The SI base units are the standard units of measurement defined by the International System of Units (SI) for the seven base quantities of what is now known as the International System of Quantities: they are notably a basic set from which all other SI units can be derived. The units and their physical quantities are the second for time, the metre for measurement of length, the kilogram for mass, the ampere for electric current, the kelvin for temperature, the mole for amount of substance, and the candela for luminous intensity. The SI base units are a fundamental part of modern metrology, and thus part of the foundation of modern science and technology.
The SI base units form a set of mutually independent dimensions as required by dimensional analysis commonly employed in science and technology.
The names and symbols of SI base units are written in lowercase, except the symbols of those named after a person, which are written with an initial capital letter. For example, the ''metre'' (US English: ''meter'') has the symbol m, but the ''kelvin'' has symbol K, because it is named after Lord Kelvin and the ''ampere'' with symbol A is named after André-Marie Ampère.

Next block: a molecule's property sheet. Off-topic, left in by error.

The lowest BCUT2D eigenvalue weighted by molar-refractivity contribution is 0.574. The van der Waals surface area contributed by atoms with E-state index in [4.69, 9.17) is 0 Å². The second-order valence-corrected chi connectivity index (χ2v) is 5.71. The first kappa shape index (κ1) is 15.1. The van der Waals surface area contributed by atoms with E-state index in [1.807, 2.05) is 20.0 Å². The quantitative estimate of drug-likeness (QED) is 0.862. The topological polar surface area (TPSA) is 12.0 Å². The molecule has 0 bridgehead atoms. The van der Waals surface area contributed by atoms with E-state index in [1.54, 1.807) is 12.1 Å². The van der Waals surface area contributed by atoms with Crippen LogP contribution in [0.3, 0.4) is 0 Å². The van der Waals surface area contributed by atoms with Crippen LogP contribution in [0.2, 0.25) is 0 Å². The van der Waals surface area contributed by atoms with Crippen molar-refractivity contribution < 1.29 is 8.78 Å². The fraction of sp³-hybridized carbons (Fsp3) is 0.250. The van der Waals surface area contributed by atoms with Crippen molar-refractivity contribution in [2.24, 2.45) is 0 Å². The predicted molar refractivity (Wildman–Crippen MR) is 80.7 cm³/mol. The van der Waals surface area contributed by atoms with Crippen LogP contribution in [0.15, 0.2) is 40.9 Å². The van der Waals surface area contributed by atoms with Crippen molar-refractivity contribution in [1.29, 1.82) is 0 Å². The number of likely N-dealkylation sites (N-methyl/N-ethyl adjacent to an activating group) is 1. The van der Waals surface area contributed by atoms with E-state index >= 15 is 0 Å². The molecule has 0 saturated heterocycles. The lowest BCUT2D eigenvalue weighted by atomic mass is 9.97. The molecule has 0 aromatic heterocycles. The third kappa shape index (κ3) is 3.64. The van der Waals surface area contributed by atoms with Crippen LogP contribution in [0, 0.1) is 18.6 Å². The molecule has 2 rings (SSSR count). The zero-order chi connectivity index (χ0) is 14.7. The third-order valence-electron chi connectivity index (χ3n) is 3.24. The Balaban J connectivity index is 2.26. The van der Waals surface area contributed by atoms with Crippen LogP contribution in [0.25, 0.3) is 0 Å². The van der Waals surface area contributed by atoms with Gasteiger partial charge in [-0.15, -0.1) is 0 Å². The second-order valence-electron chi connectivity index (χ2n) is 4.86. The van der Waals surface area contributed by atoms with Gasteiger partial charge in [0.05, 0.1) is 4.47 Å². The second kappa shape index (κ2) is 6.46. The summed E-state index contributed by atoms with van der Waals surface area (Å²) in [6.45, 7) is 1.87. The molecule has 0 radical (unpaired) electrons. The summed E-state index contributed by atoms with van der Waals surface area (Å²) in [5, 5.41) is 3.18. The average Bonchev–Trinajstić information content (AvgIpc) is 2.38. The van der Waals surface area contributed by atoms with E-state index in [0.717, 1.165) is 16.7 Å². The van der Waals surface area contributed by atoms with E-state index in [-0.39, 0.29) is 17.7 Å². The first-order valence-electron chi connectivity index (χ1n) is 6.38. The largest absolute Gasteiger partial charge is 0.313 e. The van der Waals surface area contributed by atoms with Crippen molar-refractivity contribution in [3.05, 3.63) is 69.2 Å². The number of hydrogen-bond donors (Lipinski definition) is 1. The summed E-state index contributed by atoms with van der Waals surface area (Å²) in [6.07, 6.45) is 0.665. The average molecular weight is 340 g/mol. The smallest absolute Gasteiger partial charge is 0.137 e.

A number of other units, such as the litre (US English: ''liter''), astronomical unit and electronvolt, are not formally part of the SI, but are accepted for use with SI.

** Definitions **

On 20 May 2019, as the final act of the 2019 redefinition of the SI base units, the BIPM officially introduced the following new definitions, replacing the preceding definitions of the SI base units.

2019 redefinition of the SI base units